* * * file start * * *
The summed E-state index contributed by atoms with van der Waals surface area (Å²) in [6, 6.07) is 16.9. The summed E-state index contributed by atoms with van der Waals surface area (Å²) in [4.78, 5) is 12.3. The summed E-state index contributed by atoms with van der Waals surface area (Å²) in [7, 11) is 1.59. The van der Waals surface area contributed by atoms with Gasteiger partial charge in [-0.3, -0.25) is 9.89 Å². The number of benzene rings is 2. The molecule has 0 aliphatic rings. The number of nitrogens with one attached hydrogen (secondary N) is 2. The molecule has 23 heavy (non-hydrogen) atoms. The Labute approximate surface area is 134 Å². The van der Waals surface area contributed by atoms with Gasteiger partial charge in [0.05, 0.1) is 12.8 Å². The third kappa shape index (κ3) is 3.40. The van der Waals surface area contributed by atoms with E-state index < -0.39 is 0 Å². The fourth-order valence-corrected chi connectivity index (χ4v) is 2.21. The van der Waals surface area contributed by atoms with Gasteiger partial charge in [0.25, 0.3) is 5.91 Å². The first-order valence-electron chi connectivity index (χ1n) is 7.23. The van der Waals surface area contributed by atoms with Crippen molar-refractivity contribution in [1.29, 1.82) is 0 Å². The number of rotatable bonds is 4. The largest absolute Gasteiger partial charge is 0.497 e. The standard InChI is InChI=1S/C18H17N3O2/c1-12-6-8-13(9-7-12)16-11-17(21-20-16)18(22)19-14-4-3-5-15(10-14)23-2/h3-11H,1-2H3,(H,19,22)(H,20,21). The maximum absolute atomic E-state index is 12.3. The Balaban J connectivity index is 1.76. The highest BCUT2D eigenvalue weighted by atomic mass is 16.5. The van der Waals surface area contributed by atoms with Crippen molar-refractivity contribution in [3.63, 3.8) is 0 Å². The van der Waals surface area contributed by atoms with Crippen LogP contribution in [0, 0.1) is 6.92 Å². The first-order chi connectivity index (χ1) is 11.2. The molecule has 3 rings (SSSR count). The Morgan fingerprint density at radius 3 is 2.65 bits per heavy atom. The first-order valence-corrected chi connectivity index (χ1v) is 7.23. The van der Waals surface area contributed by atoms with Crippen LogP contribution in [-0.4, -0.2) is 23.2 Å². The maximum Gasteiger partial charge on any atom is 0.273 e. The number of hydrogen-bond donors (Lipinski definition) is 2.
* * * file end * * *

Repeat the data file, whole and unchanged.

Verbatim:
The summed E-state index contributed by atoms with van der Waals surface area (Å²) in [6, 6.07) is 16.9. The summed E-state index contributed by atoms with van der Waals surface area (Å²) in [4.78, 5) is 12.3. The summed E-state index contributed by atoms with van der Waals surface area (Å²) in [7, 11) is 1.59. The van der Waals surface area contributed by atoms with Gasteiger partial charge in [-0.3, -0.25) is 9.89 Å². The number of benzene rings is 2. The molecule has 0 aliphatic rings. The number of nitrogens with one attached hydrogen (secondary N) is 2. The molecule has 23 heavy (non-hydrogen) atoms. The Labute approximate surface area is 134 Å². The van der Waals surface area contributed by atoms with Gasteiger partial charge in [0.05, 0.1) is 12.8 Å². The third kappa shape index (κ3) is 3.40. The van der Waals surface area contributed by atoms with E-state index < -0.39 is 0 Å². The fourth-order valence-corrected chi connectivity index (χ4v) is 2.21. The van der Waals surface area contributed by atoms with Gasteiger partial charge in [0.25, 0.3) is 5.91 Å². The first-order valence-electron chi connectivity index (χ1n) is 7.23. The van der Waals surface area contributed by atoms with Crippen molar-refractivity contribution in [1.29, 1.82) is 0 Å². The number of rotatable bonds is 4. The largest absolute Gasteiger partial charge is 0.497 e. The standard InChI is InChI=1S/C18H17N3O2/c1-12-6-8-13(9-7-12)16-11-17(21-20-16)18(22)19-14-4-3-5-15(10-14)23-2/h3-11H,1-2H3,(H,19,22)(H,20,21). The maximum absolute atomic E-state index is 12.3. The Balaban J connectivity index is 1.76. The highest BCUT2D eigenvalue weighted by atomic mass is 16.5. The van der Waals surface area contributed by atoms with Crippen molar-refractivity contribution in [3.63, 3.8) is 0 Å². The van der Waals surface area contributed by atoms with Crippen LogP contribution in [0, 0.1) is 6.92 Å². The first-order chi connectivity index (χ1) is 11.2. The molecule has 3 rings (SSSR count). The Morgan fingerprint density at radius 3 is 2.65 bits per heavy atom. The first-order valence-corrected chi connectivity index (χ1v) is 7.23. The van der Waals surface area contributed by atoms with Crippen LogP contribution in [-0.4, -0.2) is 23.2 Å². The maximum Gasteiger partial charge on any atom is 0.273 e. The number of hydrogen-bond donors (Lipinski definition) is 2.